A Roman Catholic with Orthodox weaknesses

Hi everyone,

I hope I will explain well.

I am a devout Roman Catholic, faithful to the Pope and to the Church in Rome- I love our Roman traditions and statues, images and devotions etc. I go to Mass every day and I work in a Parish yet I also have a great weakness, love and admiration of Eastern Practices.

I have a Greek Orthodox friend, who I used to go to Liturgy with very often (as well as my Sunday Mass, on a Saturday evening in the RC Church) and I have spent time in Romania doing charity work where on Sundays I went to the Orthodox Church as there was no Catholic Church where I was. Although I am RC I have this great love and attraction/ weakness for Orthodoxy- I have uploaded in another post a picture of my home altar which is a combination of Russian, Greek & Romanian icons mixed with Catholic images and statues from all over the world (although in the picture mainly focuses on my Roman devotions) which I have collected over time.

I don’t feel “torn” between the two but I was wondering if there were any other people who had experienced this? I don’t want to leave the Roman Rite or anything like that as I know some people might misunderstand me, but when I was offered the chance to move to Romania I was tempted and I know that had I gone there would have been so hard to stay “Roman” in a country that is so devoted to the Sacraments and the Divine Liturgy, although Orthodox. There are no Eastern Rite (in Communion with Rome) options where I live.

I have devotion to many Orthodox Saints and do not feel anything wrong in doing so, I love the Russian Orthodox Romanov Martyrs as I have a family connection to them in the sense that my grandmother was a servant girl to the Tzar’s sister in exile and I loved to hear about them, also the Greek St. Nektarios (of whom I have a relic) who is honoured in the Eastern Catholic Church. When I was in Romania I felt no problem crossing myself in the Orthodox style and was told I do it like a Greek.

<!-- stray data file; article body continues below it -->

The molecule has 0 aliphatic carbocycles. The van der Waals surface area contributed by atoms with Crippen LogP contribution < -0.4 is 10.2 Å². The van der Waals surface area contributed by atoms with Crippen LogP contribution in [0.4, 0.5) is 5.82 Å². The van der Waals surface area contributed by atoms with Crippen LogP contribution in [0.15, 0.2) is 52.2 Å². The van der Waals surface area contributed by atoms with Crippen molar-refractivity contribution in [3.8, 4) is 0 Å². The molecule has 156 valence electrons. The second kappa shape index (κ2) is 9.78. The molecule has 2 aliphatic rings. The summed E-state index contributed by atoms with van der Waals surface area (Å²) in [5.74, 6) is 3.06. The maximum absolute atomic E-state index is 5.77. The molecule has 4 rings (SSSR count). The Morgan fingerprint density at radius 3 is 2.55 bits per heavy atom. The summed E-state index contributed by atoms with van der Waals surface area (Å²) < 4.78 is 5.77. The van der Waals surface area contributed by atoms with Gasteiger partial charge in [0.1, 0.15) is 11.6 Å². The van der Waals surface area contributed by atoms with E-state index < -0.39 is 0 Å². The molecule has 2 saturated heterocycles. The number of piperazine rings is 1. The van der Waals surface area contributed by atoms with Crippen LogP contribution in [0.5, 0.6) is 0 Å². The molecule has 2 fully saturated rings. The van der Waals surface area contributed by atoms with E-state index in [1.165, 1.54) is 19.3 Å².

I really cannot abide Protestantism and although I love my brothers and sisters as Christ taught me to but I hate Protestantism and its ideology yet love Orthodoxy- Catholic and Apostolic East and West.

I hope that you will join me in praying for greater unity- for our Pope Francis and for His All Holiness Patriarch Bartholomew.

I just really wanted to know if there are any Catholics who have lived in Orthodox countries, had Orthodox connections/experiences and feel the same way I do? I love the Roman Church and would die for her- I love the Traditional Roman liturgy in Latin and all the Traditional Roman Practices which are not practiced so much today (sadly but I am not complaining) I would love to hear from any Romans who are very comfortable with Eastern Worship and its beautiful traditional liturgies, way of life, icons, practices etc. if there are others in the “same boat” as I?

If you want the Eastern liturgy and don’t want to leave Rome you can have both with Eastern Catholicism. Eastern Catholics have an identical liturgy as the Eastern Orthodox, but the Eastern Catholics are in communion with Rome.

Helpful links:
Catholic Rites
Light of the East
Annunciation Parish

I can relate to your admiration for the Eastern liturgies. I am a Catholic who was lost in time. I grew up with the Latin mass. Then abruptly taken out of it, and as an adult found God in my Bible and sometimes reflected in people I have met wherever I have wandered in different protestant churches. Then in trying to come back to my Catholic roots, I researched the Eastern Orthodox for a few years, experiencing one whole year of their liturgical cycle, but it made me miss my Roman roots. Interestingly enough, I have not found what I remember as a child in today’s mass. I feel lost. But when I attended an Eastern Catholic parish I cried. I think I have finally found where I can be with God, have my incense, Papa Francis, wear my veil,etc.

Out of curiosity did you try going to a Tridentine Mass, also very beautiful. (Just a thought)

That would be my suggestion as well!

:thumbsup:

Not every city has a Tridentine Mass to go to. The Catholic diocese I live in has no TLM anywhere in the whole diocese.

Our diocese has a Latin mass at the cathedral on Sunday afternoons, but it is about an hour away.

correction: Eastern Catholics of the Byzantine Rite… be they Melkite, Ruthenian, Ukrainian, Romanian, Italo-albanian, Slovak, Hungarian…

But there are also churches of the Syriac Rites - Maronite, Syrian, Syro-Malabar, Syro-Malankar, Chaldean.

And of the Alexandrian Rite: Coptic, Ethiopian

And one of the Armenian Rite.

When I was RC my confirmation saints were Sts. Cyril and Methodius, though that was more because of my belief in the necessity of having liturgy in the language of the people. I also spoke Russian fairly fluently at the time, though.